Tips for Benefiting Heart Health for Dogs

on July 28, 2022

Heart Health for Dogs

A healthy heart can mean a long and healthy life for our beloved fur balls. Fortunately, there are just a few, super simple, things we can do to help keep our dogs’ hearts healthy for many years to come.

In this article we will take a quick look at dog heart health, including common risk factors and how to avoid them.

What is Dog Heart Disease?

Humans and dogs actually get heart disease at about the same rates! However, heart disease doesn’t have the same risk factors across species. An estimated 7.8 million dogs have heart disease in the US, which means about 10% of all dogs.

Heart disease affects all breeds and dogs of all ages. It can either be congenital (meaning present since birth) or acquired (meaning develops over time). Heart disease means any condition which affects a dog’s heart or blood vessels and interferes with normal function. 

Only a veterinarian can diagnose heart disease in dogs.

What are the Signs of Dog Heart Disease?

How can you tell if your dog has heart disease?

Unfortunately, heart disease doesn’t always have symptoms. So, at your regularly scheduled vet appointments, your doggy doctor will examine your dog’s breathing, chest, heart and listen with a stethoscope, just like human doctor’s do for us. They might also check blood pressure, take a blood sample, and/or take chest x-rays, depending on your dog’s needs.

However, some signs or symptoms you observe at home might indicate a need for a veterinary examination, such as: 

  • Dry cough after physical activity (often worse at night)
  • Shortness of breath
  • Rapid, elevated breathing
  • Restlessness when sleeping 
  • Rapid tiring or fatigue, even with normal activity (such as decreased stamina with walking)
  • Rapid weight loss
  • Fainting, which might even look like a seizure
  • A potbelly which is hard, caused by fluid build up (not fat), called distended abdomen

If you see any change in behavior or any of the above symptoms, you should have your dog examined by a vet.

Heart Disease Risk Factors in Dogs

In humans, the biggest heart disease risk factors are smoking and obesity. Fortunately, outside of whimsical art, dogs don’t usually smoke! 

For dogs, heart disease risk factors include:

  • Obesity
  • Heartworms
  • Breed and size (small dogs over age 5 are the most likely to develop heart problems)

One can help prevent the risk of heart disease through lifestyle factors and supplements.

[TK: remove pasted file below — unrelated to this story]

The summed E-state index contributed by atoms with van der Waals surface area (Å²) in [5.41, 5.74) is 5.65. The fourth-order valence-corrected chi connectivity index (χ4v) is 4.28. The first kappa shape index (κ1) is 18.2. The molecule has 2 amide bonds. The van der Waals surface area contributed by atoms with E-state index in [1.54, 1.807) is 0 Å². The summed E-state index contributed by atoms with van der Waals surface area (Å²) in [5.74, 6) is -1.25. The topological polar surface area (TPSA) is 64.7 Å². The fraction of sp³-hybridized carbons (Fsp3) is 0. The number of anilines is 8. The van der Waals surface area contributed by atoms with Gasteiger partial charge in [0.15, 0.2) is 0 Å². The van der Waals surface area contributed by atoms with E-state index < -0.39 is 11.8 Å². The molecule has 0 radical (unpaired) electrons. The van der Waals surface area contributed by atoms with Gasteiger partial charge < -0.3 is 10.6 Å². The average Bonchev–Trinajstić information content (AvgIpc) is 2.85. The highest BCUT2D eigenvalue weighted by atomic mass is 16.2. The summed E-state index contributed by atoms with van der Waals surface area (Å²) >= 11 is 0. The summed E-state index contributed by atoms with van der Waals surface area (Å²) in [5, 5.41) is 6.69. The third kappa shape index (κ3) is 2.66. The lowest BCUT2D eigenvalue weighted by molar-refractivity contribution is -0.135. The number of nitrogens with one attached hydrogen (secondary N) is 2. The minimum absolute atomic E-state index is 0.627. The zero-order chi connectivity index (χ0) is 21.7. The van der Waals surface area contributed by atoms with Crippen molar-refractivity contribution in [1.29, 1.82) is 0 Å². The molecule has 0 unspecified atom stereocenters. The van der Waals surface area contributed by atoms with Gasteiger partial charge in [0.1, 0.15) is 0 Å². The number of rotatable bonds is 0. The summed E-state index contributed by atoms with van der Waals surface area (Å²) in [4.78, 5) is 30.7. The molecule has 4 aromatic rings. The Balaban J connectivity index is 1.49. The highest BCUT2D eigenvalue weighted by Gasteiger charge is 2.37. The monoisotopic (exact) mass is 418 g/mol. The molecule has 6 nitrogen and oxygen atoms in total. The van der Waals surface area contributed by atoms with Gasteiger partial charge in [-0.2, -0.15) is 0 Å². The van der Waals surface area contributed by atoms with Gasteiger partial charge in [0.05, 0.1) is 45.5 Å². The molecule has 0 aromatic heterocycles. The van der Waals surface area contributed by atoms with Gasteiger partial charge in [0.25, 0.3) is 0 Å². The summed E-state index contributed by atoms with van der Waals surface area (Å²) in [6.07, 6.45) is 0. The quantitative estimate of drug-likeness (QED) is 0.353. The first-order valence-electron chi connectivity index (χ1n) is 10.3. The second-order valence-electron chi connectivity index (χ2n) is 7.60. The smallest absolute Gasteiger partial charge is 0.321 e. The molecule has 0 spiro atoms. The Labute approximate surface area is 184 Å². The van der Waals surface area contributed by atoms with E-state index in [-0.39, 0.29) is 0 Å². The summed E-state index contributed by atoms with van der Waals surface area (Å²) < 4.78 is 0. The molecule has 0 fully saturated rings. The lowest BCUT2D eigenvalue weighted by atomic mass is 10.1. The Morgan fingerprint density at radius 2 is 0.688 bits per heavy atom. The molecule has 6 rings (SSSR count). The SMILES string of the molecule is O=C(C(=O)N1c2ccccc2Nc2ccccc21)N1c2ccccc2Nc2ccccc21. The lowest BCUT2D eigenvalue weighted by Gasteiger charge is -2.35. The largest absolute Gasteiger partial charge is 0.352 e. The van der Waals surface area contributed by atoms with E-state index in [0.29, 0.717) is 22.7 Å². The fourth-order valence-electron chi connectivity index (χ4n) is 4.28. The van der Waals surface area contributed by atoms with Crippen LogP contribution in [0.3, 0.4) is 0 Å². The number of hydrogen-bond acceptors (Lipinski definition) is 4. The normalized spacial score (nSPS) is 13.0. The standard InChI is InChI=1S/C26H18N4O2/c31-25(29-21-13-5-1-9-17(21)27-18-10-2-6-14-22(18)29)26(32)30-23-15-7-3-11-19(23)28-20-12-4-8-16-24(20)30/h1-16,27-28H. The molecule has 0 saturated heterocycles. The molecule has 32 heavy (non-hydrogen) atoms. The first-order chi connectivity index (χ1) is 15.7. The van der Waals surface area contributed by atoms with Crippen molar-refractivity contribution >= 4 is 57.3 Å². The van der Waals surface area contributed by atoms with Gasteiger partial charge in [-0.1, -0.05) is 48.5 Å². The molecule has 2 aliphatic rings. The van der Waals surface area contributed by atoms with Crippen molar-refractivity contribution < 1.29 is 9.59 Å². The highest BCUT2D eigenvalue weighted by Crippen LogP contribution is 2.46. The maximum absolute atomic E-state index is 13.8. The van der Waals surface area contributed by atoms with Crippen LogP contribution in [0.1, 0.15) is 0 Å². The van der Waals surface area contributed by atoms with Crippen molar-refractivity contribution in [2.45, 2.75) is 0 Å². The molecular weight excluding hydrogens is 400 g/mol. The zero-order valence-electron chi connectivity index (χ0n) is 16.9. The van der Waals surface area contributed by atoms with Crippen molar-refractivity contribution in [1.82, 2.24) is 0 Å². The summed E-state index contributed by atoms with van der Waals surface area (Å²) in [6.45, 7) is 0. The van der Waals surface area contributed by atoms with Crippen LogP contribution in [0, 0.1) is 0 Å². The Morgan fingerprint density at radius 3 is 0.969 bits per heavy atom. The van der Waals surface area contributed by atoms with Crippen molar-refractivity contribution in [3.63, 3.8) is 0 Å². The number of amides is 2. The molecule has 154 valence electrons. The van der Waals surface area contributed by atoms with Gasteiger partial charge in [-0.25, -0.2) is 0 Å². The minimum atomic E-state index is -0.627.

Heart Health for Dogs: Lifestyle Factors

A healthy lifestyle contributes to a longer life. 

Dogs need regular exercise for their physical and mental health. Regular exercise helps maintain a healthy weight for our pets. Cardiovascular health requires some good doggy cardio workouts, just like how humans benefit from cardio workouts! So yes, those regular walks are super important, but don’t forget to include some running or jumping for your dog. One caveat: age. Young puppies with developing joints shouldn’t over-exert themselves until they’ve matured. Older dogs should also stick to more joint-friendly exercises, like swimming.

But for those crucial years in the middle, go ahead and get some great cardiovascular work in for your dog: running, ball chasing, frisbee catching, you name it!

Diet also plays an important role in heart health. 

Beware of extreme diets which may be harmful to pets. For example, the FDA published a warning about “grain free” diets and dogs. Opt for a high-quality dog food and look for:

  • High protein, without being grain-free.
  • Ingredients you can pronounce.
  • True quantities. Beware of “ingredient splitting,” where items get split into different parts to disguise quantity
  • Price does not equal quality, but cheap commercial dog foods are often nutritionally inadequate. 

Beyond just quality food, you can provide supplements in your dog’s diet, with heart-healthy benefits.

Pet Wellness Products: Supplements

Not all supplements are created equal. So pay attention to ingredients. You can also supplement your dog’s diet with regular foods like:

  • Good, fatty, deboned fish (salmon, sardines, etc)
  • Berries, watermelon or tomato bits, which all contain antioxidants
  • Whole grains like whole oats and brown rice
  • Organ meats (take sanitary precautions before serving your dog raw meat)
  • Good fat supplements containing omega-3 essential fatty acids (EFAs)

When giving your dog any food or supplement, though, make sure the food is dog safe, with any supplements being formulated just for dogs. Some foods may be harmful to dogs (like garlic, onions, avocados or chocolate). Some “normal” supplement ingredients, like xylitol, are also toxic to dogs.

Hemp: The Dog Heart Health Super Supplement

Hemp contains healthy omegas for dog heart health. Hemp-derived CBD products may also offer heart health benefits.

For the best in dog health, check out the Wellness section of the Bad Dog CBD online shop. We’ve got what your pup needs for a long, happy life!

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